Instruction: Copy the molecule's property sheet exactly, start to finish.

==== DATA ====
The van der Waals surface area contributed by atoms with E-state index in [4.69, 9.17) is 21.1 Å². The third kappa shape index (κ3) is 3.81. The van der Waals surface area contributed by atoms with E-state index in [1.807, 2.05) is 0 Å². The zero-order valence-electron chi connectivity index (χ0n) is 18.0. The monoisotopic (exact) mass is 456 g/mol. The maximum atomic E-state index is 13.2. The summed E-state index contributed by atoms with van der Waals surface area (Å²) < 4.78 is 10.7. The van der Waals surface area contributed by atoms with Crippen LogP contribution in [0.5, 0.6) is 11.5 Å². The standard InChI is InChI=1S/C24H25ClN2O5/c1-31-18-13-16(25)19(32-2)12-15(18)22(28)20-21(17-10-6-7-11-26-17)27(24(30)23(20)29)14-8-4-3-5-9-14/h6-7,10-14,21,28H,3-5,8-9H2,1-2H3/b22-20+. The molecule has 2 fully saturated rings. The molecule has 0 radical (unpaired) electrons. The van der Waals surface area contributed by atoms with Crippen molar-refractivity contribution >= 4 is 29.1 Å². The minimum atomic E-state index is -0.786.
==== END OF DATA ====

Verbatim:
The van der Waals surface area contributed by atoms with E-state index in [4.69, 9.17) is 21.1 Å². The third kappa shape index (κ3) is 3.81. The van der Waals surface area contributed by atoms with E-state index in [1.807, 2.05) is 0 Å². The zero-order valence-electron chi connectivity index (χ0n) is 18.0. The monoisotopic (exact) mass is 456 g/mol. The maximum atomic E-state index is 13.2. The summed E-state index contributed by atoms with van der Waals surface area (Å²) < 4.78 is 10.7. The van der Waals surface area contributed by atoms with Crippen LogP contribution in [0.5, 0.6) is 11.5 Å². The standard InChI is InChI=1S/C24H25ClN2O5/c1-31-18-13-16(25)19(32-2)12-15(18)22(28)20-21(17-10-6-7-11-26-17)27(24(30)23(20)29)14-8-4-3-5-9-14/h6-7,10-14,21,28H,3-5,8-9H2,1-2H3/b22-20+. The molecule has 2 fully saturated rings. The molecule has 0 radical (unpaired) electrons. The van der Waals surface area contributed by atoms with Crippen molar-refractivity contribution >= 4 is 29.1 Å². The minimum atomic E-state index is -0.786.